Resum: qIn The Sound of the Dove, Beverly Bush Patterson explores one of the oldest traditions of American religious folksong, a national heritage of great beauty and dignity that remains vital in the lives and worship of predestinarian Primitive Baptists in the southern mountains. This unaccompanied and frequently unharmonized congregational singing challenges our assumptions about creativity, aesthetics, meaning, and identity. Patterson's revealing study incorporates interviews, field observations, historical research, song transcriptions, and musical analysis. She uses seventeenth-century English documents to trace historical antecedents of Primitive Baptist singing and to frame her discussion of religious belief and gender roles as they intersect with singing. One chapter is devoted to the role of women in this churchq... in this service are typical of this congregation, and they suggest that the combination of music notation and gospel songs ... people had already gathered for the usual conference meeting before their annual communion meeting the next day.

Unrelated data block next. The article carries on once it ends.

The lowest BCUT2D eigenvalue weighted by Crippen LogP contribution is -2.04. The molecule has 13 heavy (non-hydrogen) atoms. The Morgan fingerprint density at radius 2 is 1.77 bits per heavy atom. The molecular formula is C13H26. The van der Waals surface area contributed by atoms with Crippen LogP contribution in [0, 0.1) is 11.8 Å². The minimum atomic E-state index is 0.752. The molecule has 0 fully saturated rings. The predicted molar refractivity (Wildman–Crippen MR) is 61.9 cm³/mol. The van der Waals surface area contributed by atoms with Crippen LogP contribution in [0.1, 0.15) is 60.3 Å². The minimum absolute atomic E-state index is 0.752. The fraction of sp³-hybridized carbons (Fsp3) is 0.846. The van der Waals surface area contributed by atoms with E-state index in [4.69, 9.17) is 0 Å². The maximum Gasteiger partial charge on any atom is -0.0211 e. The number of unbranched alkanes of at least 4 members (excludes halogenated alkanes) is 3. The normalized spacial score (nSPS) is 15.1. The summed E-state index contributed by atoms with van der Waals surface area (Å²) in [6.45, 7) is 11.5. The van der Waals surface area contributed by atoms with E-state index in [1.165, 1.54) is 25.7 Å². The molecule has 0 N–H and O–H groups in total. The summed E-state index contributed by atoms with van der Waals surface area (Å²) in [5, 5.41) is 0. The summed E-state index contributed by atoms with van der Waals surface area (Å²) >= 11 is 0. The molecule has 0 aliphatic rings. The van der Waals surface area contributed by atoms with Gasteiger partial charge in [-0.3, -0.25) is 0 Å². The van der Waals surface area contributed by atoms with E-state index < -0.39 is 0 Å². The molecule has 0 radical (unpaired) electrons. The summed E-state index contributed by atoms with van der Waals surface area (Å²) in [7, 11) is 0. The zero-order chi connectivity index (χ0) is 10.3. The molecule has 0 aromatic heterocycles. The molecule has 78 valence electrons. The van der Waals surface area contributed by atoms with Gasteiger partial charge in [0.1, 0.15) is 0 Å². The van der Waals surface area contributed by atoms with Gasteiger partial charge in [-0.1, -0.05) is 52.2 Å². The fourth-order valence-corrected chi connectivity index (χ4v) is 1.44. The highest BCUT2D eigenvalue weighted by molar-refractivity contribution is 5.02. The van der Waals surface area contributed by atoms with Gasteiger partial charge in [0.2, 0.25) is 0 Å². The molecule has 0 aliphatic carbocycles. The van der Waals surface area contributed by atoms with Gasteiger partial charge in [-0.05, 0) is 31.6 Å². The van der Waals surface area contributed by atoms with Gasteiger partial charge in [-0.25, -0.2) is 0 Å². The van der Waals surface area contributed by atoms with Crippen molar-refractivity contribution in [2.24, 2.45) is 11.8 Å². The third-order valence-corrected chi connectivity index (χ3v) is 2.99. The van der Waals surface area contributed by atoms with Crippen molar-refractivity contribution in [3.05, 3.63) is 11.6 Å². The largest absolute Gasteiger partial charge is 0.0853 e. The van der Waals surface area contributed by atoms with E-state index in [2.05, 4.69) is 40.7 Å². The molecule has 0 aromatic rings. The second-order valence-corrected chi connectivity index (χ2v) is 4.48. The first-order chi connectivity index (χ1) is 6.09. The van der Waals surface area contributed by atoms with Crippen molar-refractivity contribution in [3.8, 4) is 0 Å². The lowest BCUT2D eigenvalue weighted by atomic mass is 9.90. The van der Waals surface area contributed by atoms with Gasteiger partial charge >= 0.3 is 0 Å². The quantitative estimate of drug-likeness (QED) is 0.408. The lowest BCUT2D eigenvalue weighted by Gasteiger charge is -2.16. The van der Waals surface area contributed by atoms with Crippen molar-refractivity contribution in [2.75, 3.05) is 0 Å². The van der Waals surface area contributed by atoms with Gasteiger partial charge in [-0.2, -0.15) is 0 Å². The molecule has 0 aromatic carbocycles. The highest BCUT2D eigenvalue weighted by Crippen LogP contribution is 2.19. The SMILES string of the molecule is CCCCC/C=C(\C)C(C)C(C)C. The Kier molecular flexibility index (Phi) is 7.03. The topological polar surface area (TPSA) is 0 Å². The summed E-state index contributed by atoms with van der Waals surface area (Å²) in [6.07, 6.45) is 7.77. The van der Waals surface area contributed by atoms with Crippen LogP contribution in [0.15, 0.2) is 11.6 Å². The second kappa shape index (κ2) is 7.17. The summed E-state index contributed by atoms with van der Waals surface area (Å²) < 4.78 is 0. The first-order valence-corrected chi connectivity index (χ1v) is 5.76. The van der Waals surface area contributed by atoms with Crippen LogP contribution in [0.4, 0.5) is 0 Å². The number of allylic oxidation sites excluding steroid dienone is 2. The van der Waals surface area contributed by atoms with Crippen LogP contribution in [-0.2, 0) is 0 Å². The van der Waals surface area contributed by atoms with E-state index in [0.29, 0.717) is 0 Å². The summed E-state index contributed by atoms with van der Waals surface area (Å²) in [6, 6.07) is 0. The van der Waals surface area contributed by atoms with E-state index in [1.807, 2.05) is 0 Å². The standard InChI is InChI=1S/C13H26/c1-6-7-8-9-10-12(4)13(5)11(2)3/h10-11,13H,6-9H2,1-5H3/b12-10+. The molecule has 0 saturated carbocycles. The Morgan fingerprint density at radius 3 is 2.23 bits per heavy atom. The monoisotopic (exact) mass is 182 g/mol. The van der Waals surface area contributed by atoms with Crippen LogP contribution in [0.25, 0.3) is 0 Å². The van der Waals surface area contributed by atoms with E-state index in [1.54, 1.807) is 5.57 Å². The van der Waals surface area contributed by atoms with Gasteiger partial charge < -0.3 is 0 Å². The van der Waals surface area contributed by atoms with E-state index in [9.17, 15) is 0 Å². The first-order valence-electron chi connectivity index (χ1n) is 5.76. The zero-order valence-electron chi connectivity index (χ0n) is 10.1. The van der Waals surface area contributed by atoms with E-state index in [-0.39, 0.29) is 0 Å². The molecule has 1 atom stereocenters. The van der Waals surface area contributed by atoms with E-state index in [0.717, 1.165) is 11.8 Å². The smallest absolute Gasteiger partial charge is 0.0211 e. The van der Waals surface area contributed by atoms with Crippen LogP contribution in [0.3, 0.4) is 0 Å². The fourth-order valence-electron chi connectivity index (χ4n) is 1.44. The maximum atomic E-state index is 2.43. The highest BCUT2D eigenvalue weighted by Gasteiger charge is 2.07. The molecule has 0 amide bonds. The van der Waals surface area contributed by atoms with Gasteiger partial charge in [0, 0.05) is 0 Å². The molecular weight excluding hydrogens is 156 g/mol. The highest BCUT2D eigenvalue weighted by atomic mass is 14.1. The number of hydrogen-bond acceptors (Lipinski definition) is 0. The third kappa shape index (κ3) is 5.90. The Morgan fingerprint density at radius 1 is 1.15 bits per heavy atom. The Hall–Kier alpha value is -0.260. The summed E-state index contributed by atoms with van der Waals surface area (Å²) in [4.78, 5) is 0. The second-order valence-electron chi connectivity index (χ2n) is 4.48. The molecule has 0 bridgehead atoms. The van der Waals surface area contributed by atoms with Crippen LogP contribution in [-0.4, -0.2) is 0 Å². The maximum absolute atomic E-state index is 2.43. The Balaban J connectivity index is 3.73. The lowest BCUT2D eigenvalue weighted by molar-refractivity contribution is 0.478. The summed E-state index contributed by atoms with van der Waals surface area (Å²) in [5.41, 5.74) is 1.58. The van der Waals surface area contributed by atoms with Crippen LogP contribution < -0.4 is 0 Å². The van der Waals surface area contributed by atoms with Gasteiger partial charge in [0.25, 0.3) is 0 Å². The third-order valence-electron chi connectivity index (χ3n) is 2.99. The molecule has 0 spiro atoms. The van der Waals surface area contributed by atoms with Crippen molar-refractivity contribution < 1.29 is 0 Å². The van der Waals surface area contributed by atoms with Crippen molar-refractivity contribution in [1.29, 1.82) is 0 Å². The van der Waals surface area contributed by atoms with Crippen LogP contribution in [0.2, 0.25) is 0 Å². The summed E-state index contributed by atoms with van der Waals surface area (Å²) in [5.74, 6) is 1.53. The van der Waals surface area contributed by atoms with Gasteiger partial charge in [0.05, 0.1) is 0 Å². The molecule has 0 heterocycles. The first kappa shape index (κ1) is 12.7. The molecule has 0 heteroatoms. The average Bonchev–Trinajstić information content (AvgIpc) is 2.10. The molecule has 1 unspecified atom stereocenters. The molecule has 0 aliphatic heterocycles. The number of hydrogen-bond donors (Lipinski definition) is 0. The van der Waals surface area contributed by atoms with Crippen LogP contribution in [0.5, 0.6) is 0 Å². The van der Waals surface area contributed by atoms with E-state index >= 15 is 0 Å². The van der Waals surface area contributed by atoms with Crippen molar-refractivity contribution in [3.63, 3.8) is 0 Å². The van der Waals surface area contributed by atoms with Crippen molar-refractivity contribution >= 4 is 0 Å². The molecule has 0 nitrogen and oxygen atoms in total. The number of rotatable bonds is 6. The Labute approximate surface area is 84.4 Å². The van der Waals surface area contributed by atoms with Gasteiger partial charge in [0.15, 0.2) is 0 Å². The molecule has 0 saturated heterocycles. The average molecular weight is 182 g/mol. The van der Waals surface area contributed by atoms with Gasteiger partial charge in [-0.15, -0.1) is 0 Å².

|Title||:||The Sound of the Dove|
|Author||:||Beverly Bush Patterson|
|Publisher||:||University of Illinois Press - 2001|